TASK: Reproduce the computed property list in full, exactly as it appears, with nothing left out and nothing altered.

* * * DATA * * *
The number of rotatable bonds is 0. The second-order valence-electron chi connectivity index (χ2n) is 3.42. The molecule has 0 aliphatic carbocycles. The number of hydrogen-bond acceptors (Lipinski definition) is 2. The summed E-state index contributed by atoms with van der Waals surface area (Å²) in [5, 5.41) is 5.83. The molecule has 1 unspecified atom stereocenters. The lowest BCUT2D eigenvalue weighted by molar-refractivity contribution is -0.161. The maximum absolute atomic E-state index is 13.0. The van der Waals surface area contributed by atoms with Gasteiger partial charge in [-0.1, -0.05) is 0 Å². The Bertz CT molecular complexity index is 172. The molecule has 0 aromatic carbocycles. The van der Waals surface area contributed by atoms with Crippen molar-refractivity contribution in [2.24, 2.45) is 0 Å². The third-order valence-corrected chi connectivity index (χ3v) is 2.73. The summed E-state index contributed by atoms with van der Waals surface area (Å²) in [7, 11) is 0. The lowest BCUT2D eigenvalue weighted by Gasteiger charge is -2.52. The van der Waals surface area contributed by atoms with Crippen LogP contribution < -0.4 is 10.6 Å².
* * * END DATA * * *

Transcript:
The number of rotatable bonds is 0. The second-order valence-electron chi connectivity index (χ2n) is 3.42. The molecule has 0 aliphatic carbocycles. The number of hydrogen-bond acceptors (Lipinski definition) is 2. The summed E-state index contributed by atoms with van der Waals surface area (Å²) in [5, 5.41) is 5.83. The molecule has 1 unspecified atom stereocenters. The lowest BCUT2D eigenvalue weighted by molar-refractivity contribution is -0.161. The maximum absolute atomic E-state index is 13.0. The van der Waals surface area contributed by atoms with Gasteiger partial charge in [-0.1, -0.05) is 0 Å². The Bertz CT molecular complexity index is 172. The molecule has 0 aromatic carbocycles. The van der Waals surface area contributed by atoms with Crippen molar-refractivity contribution in [2.24, 2.45) is 0 Å². The third-order valence-corrected chi connectivity index (χ3v) is 2.73. The summed E-state index contributed by atoms with van der Waals surface area (Å²) in [7, 11) is 0. The lowest BCUT2D eigenvalue weighted by Gasteiger charge is -2.52. The van der Waals surface area contributed by atoms with Crippen LogP contribution < -0.4 is 10.6 Å².